Eliminating hepatitis C in Australia needs informed patients and enabled GPs

Paul J Clark
Med J Aust 2021; 215 (7): . || doi: 10.5694/mja2.51264
Published online: 4 October 2021

A national education program would facilitate achieving the full potential of highly effective curative therapies

Less than a decade ago, formidable obstacles challenged Australians hoping to be cured of chronic hepatitis C virus (HCV) infections. Treatment was publicly funded only after liver damage had been detected by liver biopsy. For most people, it consisted of a year‐long, arduous course of weekly injections with pegylated interferon, which frequently caused bone pain and cytopenia, thyroid disease, and, consequently, depression. Dozens of daily supplementary tablets elicited further side effects, including haemolytic anaemia and rash. The risk of death from decompensated liver disease precluded any treatment for many with cirrhosis. Despite the toxicity and difficulty of HCV treatment, the chance of cure (that is, sustained viral response) was only 50% for most patients.1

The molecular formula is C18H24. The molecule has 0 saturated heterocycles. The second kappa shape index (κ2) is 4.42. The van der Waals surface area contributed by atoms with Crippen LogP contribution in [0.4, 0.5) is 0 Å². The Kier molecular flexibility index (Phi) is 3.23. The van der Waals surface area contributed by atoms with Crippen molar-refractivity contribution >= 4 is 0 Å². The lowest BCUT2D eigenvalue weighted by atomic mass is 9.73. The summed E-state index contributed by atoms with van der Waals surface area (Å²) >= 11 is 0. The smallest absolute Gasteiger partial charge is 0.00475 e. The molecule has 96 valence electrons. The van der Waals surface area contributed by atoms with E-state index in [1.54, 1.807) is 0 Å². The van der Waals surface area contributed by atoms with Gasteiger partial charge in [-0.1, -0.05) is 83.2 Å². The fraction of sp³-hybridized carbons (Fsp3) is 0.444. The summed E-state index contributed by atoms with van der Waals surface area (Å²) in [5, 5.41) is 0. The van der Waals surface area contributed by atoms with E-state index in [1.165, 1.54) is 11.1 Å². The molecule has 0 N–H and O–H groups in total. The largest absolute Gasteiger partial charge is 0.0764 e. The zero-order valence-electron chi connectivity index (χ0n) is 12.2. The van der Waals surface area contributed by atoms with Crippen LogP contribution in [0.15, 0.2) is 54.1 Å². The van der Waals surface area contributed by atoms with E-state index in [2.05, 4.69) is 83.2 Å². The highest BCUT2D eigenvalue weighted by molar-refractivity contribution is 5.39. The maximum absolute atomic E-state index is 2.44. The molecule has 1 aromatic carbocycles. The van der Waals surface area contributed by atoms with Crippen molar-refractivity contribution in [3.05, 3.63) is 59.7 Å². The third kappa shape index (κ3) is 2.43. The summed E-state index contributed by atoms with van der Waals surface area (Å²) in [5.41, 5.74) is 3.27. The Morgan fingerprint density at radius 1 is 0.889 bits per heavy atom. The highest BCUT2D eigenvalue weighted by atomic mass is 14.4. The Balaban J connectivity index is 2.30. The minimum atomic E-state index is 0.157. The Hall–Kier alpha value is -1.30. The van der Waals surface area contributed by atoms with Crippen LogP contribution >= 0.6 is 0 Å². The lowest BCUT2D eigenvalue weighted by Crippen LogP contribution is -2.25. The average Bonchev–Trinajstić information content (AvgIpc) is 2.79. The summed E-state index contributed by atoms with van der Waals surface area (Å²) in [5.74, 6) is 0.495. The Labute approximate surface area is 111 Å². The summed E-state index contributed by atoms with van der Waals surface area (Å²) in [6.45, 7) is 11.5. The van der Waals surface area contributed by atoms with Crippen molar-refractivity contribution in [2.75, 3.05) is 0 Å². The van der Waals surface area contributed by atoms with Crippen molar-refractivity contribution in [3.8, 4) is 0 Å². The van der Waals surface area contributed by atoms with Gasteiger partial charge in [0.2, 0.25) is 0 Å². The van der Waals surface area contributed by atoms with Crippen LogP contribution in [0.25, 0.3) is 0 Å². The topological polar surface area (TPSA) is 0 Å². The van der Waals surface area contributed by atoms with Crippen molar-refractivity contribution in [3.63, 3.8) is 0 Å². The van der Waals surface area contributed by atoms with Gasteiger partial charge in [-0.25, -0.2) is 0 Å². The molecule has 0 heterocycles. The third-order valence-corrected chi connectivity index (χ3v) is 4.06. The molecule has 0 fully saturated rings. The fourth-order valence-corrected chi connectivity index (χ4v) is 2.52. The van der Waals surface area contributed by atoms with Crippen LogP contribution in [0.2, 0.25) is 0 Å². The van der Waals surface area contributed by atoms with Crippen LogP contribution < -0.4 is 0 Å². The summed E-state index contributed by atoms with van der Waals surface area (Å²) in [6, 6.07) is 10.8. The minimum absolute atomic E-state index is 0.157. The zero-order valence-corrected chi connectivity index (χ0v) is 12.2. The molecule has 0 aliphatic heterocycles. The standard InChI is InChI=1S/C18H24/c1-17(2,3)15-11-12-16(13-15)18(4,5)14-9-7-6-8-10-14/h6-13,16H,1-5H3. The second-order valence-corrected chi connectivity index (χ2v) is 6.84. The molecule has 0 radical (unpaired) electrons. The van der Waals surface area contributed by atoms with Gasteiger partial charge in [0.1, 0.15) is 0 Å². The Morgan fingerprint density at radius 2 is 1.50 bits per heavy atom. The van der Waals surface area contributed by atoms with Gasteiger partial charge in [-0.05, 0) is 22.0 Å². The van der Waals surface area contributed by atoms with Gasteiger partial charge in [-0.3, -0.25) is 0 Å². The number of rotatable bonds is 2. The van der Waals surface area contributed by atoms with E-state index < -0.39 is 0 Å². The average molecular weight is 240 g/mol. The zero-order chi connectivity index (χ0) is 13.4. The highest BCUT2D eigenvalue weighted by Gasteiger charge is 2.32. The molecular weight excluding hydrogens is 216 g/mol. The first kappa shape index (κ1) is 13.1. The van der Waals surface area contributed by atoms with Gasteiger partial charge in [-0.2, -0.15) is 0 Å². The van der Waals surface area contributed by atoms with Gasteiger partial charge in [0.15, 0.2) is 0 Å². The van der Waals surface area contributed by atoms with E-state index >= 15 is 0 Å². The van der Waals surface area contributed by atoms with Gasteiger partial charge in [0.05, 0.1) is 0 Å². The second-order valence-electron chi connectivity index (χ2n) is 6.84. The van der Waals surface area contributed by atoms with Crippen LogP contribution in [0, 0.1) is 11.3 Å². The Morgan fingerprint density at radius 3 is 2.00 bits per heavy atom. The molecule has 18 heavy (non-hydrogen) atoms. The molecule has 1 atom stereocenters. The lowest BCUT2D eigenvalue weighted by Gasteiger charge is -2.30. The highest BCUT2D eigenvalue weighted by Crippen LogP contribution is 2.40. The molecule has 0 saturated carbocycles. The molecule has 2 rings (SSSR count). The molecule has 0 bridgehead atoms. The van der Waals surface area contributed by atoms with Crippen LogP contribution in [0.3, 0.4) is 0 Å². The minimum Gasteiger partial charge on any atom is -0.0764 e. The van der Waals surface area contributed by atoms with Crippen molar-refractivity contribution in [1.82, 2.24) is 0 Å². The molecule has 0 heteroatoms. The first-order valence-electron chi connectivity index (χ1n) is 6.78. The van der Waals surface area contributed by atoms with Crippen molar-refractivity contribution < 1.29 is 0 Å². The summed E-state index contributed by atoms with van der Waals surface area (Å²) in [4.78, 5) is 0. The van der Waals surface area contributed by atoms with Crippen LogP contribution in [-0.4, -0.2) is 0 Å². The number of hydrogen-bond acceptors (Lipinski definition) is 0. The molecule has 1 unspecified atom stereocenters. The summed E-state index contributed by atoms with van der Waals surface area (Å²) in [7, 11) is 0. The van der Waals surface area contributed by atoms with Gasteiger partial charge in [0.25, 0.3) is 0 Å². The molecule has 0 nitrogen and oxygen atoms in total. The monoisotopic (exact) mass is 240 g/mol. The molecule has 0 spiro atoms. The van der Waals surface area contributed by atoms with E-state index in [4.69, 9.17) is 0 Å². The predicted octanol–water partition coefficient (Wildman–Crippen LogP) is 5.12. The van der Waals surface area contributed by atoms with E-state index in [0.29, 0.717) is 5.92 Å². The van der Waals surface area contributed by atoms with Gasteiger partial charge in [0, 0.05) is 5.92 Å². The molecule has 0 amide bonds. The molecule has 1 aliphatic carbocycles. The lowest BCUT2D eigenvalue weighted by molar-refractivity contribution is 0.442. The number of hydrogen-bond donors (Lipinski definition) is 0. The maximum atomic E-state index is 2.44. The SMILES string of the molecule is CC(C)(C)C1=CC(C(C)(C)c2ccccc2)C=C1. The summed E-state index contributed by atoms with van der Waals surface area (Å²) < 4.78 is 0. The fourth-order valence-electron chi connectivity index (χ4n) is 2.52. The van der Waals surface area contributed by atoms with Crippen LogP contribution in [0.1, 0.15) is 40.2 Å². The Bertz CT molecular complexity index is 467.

• 1 The University of Queensland, Brisbane, QLD
  • 2 Princess Alexandra Hospital, Brisbane, QLD
  • 3 Mater Hospital, Brisbane, QLD


Competing interests:

I have received funding from the Australian Department of Health and the National Health and Medical Research Council. Over the past ten years I have received unrestricted research funding, education grants, and honoraria either directly or indirectly from Gilead, Bayer, Abbvie, and Johnson and Johnson.

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